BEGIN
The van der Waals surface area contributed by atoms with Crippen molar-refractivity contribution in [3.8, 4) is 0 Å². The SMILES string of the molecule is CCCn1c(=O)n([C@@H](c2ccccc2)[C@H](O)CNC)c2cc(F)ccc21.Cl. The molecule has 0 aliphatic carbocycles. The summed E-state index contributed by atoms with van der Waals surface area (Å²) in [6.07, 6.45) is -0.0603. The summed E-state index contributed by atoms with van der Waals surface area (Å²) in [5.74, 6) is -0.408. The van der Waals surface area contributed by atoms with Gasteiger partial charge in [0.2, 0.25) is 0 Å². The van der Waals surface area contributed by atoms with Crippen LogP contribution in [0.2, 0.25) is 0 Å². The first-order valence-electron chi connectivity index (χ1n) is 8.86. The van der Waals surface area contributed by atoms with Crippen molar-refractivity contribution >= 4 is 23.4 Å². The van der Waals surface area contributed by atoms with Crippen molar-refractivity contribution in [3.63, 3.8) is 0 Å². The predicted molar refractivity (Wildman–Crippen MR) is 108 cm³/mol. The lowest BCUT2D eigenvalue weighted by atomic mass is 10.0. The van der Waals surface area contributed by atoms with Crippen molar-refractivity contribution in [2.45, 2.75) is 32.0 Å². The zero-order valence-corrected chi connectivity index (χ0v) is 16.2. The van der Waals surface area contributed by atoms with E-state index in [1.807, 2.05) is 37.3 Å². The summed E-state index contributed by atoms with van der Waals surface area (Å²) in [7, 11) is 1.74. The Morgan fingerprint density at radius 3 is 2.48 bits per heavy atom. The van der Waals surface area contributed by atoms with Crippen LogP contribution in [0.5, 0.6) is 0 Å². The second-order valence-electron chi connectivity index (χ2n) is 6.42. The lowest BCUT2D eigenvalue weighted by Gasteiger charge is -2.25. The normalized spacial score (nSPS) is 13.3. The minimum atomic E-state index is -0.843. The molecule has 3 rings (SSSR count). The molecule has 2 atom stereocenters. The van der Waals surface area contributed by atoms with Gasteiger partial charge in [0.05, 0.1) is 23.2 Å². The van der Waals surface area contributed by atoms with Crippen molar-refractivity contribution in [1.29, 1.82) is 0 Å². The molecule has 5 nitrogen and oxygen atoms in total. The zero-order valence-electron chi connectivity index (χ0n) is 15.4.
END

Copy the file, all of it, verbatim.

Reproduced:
The van der Waals surface area contributed by atoms with Crippen molar-refractivity contribution in [3.8, 4) is 0 Å². The SMILES string of the molecule is CCCn1c(=O)n([C@@H](c2ccccc2)[C@H](O)CNC)c2cc(F)ccc21.Cl. The molecule has 0 aliphatic carbocycles. The summed E-state index contributed by atoms with van der Waals surface area (Å²) in [6.07, 6.45) is -0.0603. The summed E-state index contributed by atoms with van der Waals surface area (Å²) in [5.74, 6) is -0.408. The van der Waals surface area contributed by atoms with Gasteiger partial charge in [0.2, 0.25) is 0 Å². The van der Waals surface area contributed by atoms with Crippen LogP contribution in [0.2, 0.25) is 0 Å². The first-order valence-electron chi connectivity index (χ1n) is 8.86. The van der Waals surface area contributed by atoms with Crippen molar-refractivity contribution >= 4 is 23.4 Å². The van der Waals surface area contributed by atoms with Crippen molar-refractivity contribution in [3.63, 3.8) is 0 Å². The predicted molar refractivity (Wildman–Crippen MR) is 108 cm³/mol. The lowest BCUT2D eigenvalue weighted by atomic mass is 10.0. The van der Waals surface area contributed by atoms with Crippen molar-refractivity contribution in [2.45, 2.75) is 32.0 Å². The zero-order valence-corrected chi connectivity index (χ0v) is 16.2. The van der Waals surface area contributed by atoms with E-state index in [1.807, 2.05) is 37.3 Å². The summed E-state index contributed by atoms with van der Waals surface area (Å²) in [7, 11) is 1.74. The Morgan fingerprint density at radius 3 is 2.48 bits per heavy atom. The van der Waals surface area contributed by atoms with Crippen LogP contribution in [0.5, 0.6) is 0 Å². The second-order valence-electron chi connectivity index (χ2n) is 6.42. The lowest BCUT2D eigenvalue weighted by Gasteiger charge is -2.25. The normalized spacial score (nSPS) is 13.3. The minimum atomic E-state index is -0.843. The molecule has 3 rings (SSSR count). The molecule has 2 atom stereocenters. The van der Waals surface area contributed by atoms with Gasteiger partial charge in [0.05, 0.1) is 23.2 Å². The van der Waals surface area contributed by atoms with Crippen molar-refractivity contribution in [1.29, 1.82) is 0 Å². The molecule has 5 nitrogen and oxygen atoms in total. The zero-order valence-electron chi connectivity index (χ0n) is 15.4.